Several groups of new prisoners arrived over the next few days, but none of them appeared to be the agents Hogan were expecting. His staff was kept busy vetting the new arrivals, as well as rescuing airmen who were shot down on the nightly raids. Three days after receiving the message, a truck pulled into the compound. Alerted by prisoners milling around outside, Hogan and Kinch moseyed closer to Klink's office, and waited.
As the doors opened and the prisoners left the truck, Hogan, at first, could not believe what he was seeing.
"Kinch, tell me I'm not seeing what I think I'm seeing."
Kinch, who was trying not to stare, finally found his voice. "Is that…?"
"Moe and Larry," Hogan whispered. He then looked up at the sky. "What did I do to deserve this? "
"Do you think Klink will recognize them?" Kinch was still dumbfounded, and also ready to start evacuating as soon as Hogan ordered it.
Hogan got a better look at the two men, who were deliberately trying not to make eye contact. It was clear to him who they were, but on a closer look, they were disguised. Their hair color was different. One was wearing glasses and their uniforms were sized too big in order to make them appear thinner.
"Klink didn't recognize Carter dressed as a Gestapo agent, a doctor or Hitler," Hogan recalled. "I doubt he'll remember these two. But," he continued. "I'm heading in."
Kinch started to laugh.
"What's so funny?"
"Their rank, Colonel. They're privates."
Hogan paused for a moment and grinned. "Sergeant, it's time for little taste of basic training!"
"You're truly evil, sir."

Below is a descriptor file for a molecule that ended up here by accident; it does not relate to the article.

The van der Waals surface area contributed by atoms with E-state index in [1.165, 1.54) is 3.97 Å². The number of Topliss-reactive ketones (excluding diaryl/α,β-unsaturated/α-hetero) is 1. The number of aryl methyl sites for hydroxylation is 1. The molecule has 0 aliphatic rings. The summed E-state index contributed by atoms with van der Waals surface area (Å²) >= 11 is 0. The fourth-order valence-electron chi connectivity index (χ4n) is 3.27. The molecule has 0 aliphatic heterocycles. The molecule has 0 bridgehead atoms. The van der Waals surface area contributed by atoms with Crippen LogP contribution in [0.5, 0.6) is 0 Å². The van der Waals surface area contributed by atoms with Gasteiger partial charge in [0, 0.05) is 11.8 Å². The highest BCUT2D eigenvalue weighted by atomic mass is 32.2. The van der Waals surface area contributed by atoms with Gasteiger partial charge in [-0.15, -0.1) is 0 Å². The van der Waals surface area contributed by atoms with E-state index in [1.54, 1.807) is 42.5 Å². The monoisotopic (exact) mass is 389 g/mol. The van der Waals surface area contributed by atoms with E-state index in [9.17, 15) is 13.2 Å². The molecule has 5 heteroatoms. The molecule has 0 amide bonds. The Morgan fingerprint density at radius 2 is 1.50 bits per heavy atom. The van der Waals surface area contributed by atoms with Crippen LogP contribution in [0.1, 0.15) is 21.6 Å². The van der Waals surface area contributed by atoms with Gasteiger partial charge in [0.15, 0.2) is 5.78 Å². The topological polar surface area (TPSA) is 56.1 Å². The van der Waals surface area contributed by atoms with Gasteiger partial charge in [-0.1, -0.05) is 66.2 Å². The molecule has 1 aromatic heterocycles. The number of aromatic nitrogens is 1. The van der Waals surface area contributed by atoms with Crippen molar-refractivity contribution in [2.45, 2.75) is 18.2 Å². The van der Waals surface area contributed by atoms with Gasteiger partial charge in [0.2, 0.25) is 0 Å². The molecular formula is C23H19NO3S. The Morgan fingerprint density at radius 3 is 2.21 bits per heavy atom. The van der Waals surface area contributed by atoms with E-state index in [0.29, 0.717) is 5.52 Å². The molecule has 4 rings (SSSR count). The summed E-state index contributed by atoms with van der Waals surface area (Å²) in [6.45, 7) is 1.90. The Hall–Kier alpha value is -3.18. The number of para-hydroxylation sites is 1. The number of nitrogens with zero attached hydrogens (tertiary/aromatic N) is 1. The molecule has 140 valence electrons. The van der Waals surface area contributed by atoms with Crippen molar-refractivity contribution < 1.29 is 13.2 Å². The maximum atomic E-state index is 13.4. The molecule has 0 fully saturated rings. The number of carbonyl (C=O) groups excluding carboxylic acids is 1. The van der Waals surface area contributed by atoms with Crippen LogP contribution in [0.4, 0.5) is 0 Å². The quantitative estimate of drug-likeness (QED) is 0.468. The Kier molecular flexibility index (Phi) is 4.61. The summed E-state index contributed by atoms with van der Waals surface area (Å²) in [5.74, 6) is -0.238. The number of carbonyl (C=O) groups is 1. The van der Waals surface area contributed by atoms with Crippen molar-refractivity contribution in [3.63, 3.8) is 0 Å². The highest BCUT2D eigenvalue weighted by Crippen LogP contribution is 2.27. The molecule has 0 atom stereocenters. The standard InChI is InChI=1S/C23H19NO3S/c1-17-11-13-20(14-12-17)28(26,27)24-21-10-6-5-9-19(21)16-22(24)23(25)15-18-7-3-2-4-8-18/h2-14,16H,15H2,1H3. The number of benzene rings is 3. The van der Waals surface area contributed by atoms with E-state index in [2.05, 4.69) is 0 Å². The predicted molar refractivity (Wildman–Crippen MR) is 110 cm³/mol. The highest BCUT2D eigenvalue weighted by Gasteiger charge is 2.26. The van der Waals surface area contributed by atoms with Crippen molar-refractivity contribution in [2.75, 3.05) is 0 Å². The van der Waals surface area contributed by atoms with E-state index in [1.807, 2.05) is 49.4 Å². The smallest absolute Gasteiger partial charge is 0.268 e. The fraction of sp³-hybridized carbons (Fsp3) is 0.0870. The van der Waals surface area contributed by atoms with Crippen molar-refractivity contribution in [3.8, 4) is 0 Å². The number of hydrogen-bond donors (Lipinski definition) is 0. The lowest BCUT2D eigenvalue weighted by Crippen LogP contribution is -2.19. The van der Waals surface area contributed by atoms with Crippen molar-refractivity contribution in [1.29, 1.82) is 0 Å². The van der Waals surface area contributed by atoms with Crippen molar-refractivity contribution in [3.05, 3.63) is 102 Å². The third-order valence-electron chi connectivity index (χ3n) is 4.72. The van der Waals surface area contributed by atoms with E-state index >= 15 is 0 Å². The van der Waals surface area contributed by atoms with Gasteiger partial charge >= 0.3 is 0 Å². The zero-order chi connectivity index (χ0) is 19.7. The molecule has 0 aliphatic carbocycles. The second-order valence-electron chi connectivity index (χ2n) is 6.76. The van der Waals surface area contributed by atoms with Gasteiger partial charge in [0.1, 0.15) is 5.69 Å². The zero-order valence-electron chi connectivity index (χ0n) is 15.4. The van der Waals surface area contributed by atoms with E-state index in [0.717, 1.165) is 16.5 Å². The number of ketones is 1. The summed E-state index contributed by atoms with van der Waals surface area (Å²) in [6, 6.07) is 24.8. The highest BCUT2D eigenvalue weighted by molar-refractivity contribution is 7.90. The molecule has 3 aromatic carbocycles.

"I know." Hogan chuckled.
"Excuse me, Kommandant, Colonel Hogan is here." Hilda glanced at the two new prisoners now standing somewhat at attention in front of Klink's desk. She recognized them immediately, but gave no indication that she had seen them before, since Hogan had winked at her.
Klink was so busy processing prisoners lately that he had begun to disburse with his usual speeches and left it to his staff and Hogan to show the prisoners the ropes.
"Colonel Hogan. Privates Garrett and Boswell. You two; this is your senior POW officer."
"Stand at attention, Private!" Hogan barked at Garrett, who was slightly slouching. "This is still a military outfit."
"Yes, sir," Garrett mumbled.
Hogan walked up to the two men. "Where is your salute, soldier?"
"Sorry, Colonel, sir." Boswell saluted as Klink, utterly shocked at Hogan's behavior, stood there, momentarily frozen. Hogan was usually pretty easygoing and, unless a new prisoner was obviously a behavior problem, he was cordial to the new arrivals.
"Colonel Hogan. Do you know these two?" Klink asked.
"Oh, no, sir. Things are just getting slack around here. Have to keep things under control." Hogan grabbed the chair, sat down and plopped his feet on Klink's desk. "Sit down, sir."
Klink, still confused, sat down. Hogan sat up straight, leaned in and spoke softly. "Between you and me, sir, us officers – we've got to keep these enlisted men on their toes, if you know what I mean." Klink didn't notice that Hogan had deftly removed a cigar from his humidor.
Boswell and Garrett, who were now seething, saw everything. Hogan caught Boswell rolling his eyes.
"Something disturbing you, Private Boswell?"
"No, sir!" Boswell shouted.
Garrett unsuccessfully held back a laugh.